People lose their religion all the time. It happens in all sorts of ways. And R.E.M.’s 1991 song “Losing My Religion” has spoken to so many in the midst of these experiences that we might wonder if singer/songwriter Michael Stipe had a similar life change when he wrote those lyrics. Not so much, he says above in an interview with Dutch station Top 2000 a gogo. “What the song is about has nothing to with religion,” he says.
The lyric comes from an old Southern colloquialism meaning that something so upsetting has happened “that you might lose your religion.” Stipe used that old-time notion as a metaphor for unrequited love, a different kind of faith, one he describes in painfully tentative terms: “holding back, then reaching forward, then pulling back again, then reaching forward again.”
He explains another of the song’s ambiguities hidden within the elliptical lyrics: “You don’t ever really know if the person that I’m reaching out for is aware of me, if they even know that I exist.” It’s the heady turmoil of a romantic crush raised to the heights of saintly suffering. A brooding, alt-rock version of love songs like “Earth Angel.” Given the role of devotion in so much religious practice, there’s no reason the song can’t still be about losing one's religion for listeners, but now we know what Stipe himself had in mind.
Some other fun facts we learn about this huge hit: Stipe recorded the song almost naked and kind of pissed-off—he had pushed to deliver his vocals in one emotional take, but the studio engineer seemed half-asleep. And his awkward, angular dance in the oh-so-90s video directed by Tarsem Singh, above? He pulled his inspiration from Sinead O’Connor’s St. Vitus dance in 1990s’ “The Emperor’s New Clothes” video and—no surprise—from David Byrne’s “riveting” herky-jerky moves.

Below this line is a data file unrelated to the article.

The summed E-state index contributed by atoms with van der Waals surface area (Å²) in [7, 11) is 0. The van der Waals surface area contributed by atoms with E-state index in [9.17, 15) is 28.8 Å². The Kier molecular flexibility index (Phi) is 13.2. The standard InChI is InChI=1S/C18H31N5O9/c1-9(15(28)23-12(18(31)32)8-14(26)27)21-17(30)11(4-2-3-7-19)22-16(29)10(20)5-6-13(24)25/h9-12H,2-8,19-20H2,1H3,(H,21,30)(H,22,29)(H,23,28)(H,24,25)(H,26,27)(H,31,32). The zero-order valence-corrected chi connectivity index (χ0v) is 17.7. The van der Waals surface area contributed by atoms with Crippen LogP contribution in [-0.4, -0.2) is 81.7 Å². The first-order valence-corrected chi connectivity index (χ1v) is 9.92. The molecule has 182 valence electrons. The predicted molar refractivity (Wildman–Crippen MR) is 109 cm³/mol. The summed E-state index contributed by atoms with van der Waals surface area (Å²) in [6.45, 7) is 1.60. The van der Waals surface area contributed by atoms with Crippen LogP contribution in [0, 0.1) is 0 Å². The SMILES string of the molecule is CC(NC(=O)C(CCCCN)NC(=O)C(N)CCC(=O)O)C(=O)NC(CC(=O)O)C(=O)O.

While the record company saw the song’s mass appeal, bassist Mike Mills expresses his initial surprise at their choice of “Losing My Religion” as Out of Time’s first single: “That’s a great idea. It makes no sense at all, it’s 5 minutes long, it has no chorus, and a mandolin is the lead instrument. It’s perfect for R.E.M. because it flouts all the rules.” This period saw the band further developing its moody downbeat folk side, yet the album that produced this song also gave us “Shiny Happy People,” the poppiest, most upbeat song R.E.M.—and maybe any band—had ever recorded, a true testament to their emotional range.
The following year, Automatic for the People came out, drawing on material written during the Out of Time sessions and again featuring two singles that vastly contrasted in tone, maudlin tearjerker “Everybody Hurts” and the celebratory Andy Kaufman tribute “Man on the Moon.” Another song from that album that didn’t get as much attention, “Try Not to Breath,” hearkens back to a much earlier R.E.M. folk song, the Civil War-themed “Swan Swan H” from Life’s Rich Pageant.
As we hear the band explain above in an episode of Song Exploder, the song began its life on a Civil War-era instrument, the dulcimer. Then its sonic influences expanded to include two of Peter Buck's favorite musical genres, surf rock and spaghetti western. The episode contains many more fascinating insider insights from R.E.M. about “Try Not to Breathe,” which may be one of the saddest songs they’ve ever written, a song about choosing to die rather than suffer.
Hear the song's original demo and references to Blade Runner, get a glimpse into Stipe's visual songwriting process, and learn the very personal inspiration from his family history for lyrics like "baby don't shiver now, why do you shiver now?" Unlike "Losing My Religion," this song does, in some ways, pull musically and emotionally from Stipe's religious background.
via Laughing Squid